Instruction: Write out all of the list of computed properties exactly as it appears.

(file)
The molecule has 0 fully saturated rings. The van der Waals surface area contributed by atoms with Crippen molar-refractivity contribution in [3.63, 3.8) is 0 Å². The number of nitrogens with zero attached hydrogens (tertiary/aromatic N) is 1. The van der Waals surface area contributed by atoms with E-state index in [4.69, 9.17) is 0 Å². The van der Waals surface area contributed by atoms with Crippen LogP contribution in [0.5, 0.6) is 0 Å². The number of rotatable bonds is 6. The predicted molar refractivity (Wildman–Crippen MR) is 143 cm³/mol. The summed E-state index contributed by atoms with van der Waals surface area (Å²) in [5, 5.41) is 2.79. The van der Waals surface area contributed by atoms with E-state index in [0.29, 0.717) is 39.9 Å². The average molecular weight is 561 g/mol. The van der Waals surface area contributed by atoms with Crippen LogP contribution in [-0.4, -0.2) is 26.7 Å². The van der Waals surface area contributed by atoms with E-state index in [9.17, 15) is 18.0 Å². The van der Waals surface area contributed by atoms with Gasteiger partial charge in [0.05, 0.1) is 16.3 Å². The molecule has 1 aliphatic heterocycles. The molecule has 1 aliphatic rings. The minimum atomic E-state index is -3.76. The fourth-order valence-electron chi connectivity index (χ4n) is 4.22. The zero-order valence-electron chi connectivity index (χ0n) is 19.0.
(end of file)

The molecule has 0 fully saturated rings. The van der Waals surface area contributed by atoms with Crippen molar-refractivity contribution in [3.63, 3.8) is 0 Å². The number of nitrogens with zero attached hydrogens (tertiary/aromatic N) is 1. The van der Waals surface area contributed by atoms with E-state index in [4.69, 9.17) is 0 Å². The van der Waals surface area contributed by atoms with Crippen LogP contribution in [0.5, 0.6) is 0 Å². The number of rotatable bonds is 6. The predicted molar refractivity (Wildman–Crippen MR) is 143 cm³/mol. The summed E-state index contributed by atoms with van der Waals surface area (Å²) in [5, 5.41) is 2.79. The van der Waals surface area contributed by atoms with E-state index in [0.29, 0.717) is 39.9 Å². The average molecular weight is 561 g/mol. The van der Waals surface area contributed by atoms with Crippen LogP contribution in [-0.4, -0.2) is 26.7 Å². The van der Waals surface area contributed by atoms with E-state index in [9.17, 15) is 18.0 Å². The van der Waals surface area contributed by atoms with Gasteiger partial charge in [0.05, 0.1) is 16.3 Å². The molecule has 1 aliphatic heterocycles. The molecule has 1 aliphatic rings. The minimum atomic E-state index is -3.76. The fourth-order valence-electron chi connectivity index (χ4n) is 4.22. The zero-order valence-electron chi connectivity index (χ0n) is 19.0.